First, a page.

KILRUSH Community School principal, Rock Kirwan, attributes the fact that 100% of last year’s Leaving Cert students went on to study at third level, to a collective ambition to get the best from each student.
This figure is a huge increase from 2009, when 51% of students went on to study at third level. Almost 50 students sat the State exam in 2016, while the school currently has a student population of 460.
“We just do our best with the students. We try to get the best out of them and, if something like this happens as a result, that’s a bonus. It reinforces our sense of what we’re doing as a school.
“Education is changing constantly in difficult times. We’re well aware that an individual child has a personal best. If there’s something hindering them from achieving that personal best, we do what we can to resolve that. Children, whom we feel aren’t achieving their personal best, we will point that out to the student first of all. We do that regularly throughout the year. That’s where the teaching and learning comes into it,” the principal, who in his 25th year in the role, explained.
Mr Kirwan feels if a student is content at home and at school, they are likely to maximise their capabilities.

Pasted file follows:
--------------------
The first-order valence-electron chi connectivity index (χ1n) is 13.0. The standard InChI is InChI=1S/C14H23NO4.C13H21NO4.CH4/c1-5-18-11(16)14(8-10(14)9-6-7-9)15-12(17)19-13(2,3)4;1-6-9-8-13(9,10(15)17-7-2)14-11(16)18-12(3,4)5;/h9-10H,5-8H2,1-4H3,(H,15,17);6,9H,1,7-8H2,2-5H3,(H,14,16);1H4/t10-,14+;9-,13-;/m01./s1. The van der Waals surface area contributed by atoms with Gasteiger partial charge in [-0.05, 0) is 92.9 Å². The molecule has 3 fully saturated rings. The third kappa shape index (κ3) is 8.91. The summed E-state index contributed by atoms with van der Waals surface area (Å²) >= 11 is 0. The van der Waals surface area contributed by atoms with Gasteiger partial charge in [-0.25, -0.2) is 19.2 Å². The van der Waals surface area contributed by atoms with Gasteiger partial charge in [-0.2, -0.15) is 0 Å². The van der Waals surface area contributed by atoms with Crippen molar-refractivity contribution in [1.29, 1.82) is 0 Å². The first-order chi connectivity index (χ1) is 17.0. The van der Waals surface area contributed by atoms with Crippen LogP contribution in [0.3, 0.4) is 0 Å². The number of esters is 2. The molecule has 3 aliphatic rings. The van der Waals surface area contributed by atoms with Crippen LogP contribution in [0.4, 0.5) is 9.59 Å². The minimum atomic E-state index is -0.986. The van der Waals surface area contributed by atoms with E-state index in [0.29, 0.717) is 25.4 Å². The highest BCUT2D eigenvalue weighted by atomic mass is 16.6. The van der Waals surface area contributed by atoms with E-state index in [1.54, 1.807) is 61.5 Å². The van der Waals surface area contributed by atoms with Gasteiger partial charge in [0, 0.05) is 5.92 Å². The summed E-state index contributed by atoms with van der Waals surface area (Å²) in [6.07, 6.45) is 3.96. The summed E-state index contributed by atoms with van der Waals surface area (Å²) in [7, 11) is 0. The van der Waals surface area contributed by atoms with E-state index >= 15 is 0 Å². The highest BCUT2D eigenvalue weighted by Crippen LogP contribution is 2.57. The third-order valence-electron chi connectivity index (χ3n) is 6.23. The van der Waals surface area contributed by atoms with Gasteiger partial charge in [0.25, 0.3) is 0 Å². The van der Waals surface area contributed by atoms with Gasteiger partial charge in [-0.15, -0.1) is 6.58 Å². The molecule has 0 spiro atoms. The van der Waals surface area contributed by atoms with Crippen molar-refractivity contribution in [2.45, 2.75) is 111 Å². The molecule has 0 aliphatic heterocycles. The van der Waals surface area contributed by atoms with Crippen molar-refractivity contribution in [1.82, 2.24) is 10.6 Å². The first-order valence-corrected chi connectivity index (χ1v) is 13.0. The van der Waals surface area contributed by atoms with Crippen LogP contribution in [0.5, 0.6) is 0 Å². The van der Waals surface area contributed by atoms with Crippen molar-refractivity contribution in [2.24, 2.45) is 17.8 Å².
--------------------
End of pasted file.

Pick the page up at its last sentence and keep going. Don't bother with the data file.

“What I mean is that they are secure and comfortable. We take them on a journey in the five years they are here to try and get them to where they want to be. Some students have particular difficulties along that journey. A lot of what we do is to try to pick up on that with the student and the parent. In co-operation with them, we try to get the best out of the student. Praise goes a long way and praise in itself is excellent, if it’s deserved.
“Schools would be remiss if they were aware of any child who was capable of better and they are not pointing that out to them. It’s good for students and parents to have ambitions but they have to be grounded in reality. What’s best for one student is probably straight As. Another student, their personal best might be to pass their Leaving Cert, which could be as big an achievement, in some respects, for some youngsters.
“Time moves on. The voice of the student and parent is more pronounced now than it was 40 years ago,” he pointed out.
The school was established in 1992 when the CBS, the Convent of Mercy and Kilrush Vocational School amalgamated. The old CBS was refurbished and opened in 1998 but it is now running at capacity.
“The school is reaching virtually maximum capacity numbers-wise. Our numbers have increased during that period as well,” Mr Kirwan said. He is not sure, though, if an extension is needed.
“That is something the Department of Education may have to look at but, in years to come, there could be a dip numbers-wise, given the population trends in West Clare. That is something the department may have figures on from the primary feeder schools. The numbers should remain intact in the short to medium term. In the longer term, indications are that the number of children going into primary schools would appear to be in decline,” Mr Kirwan concluded.
By Peter O’Connell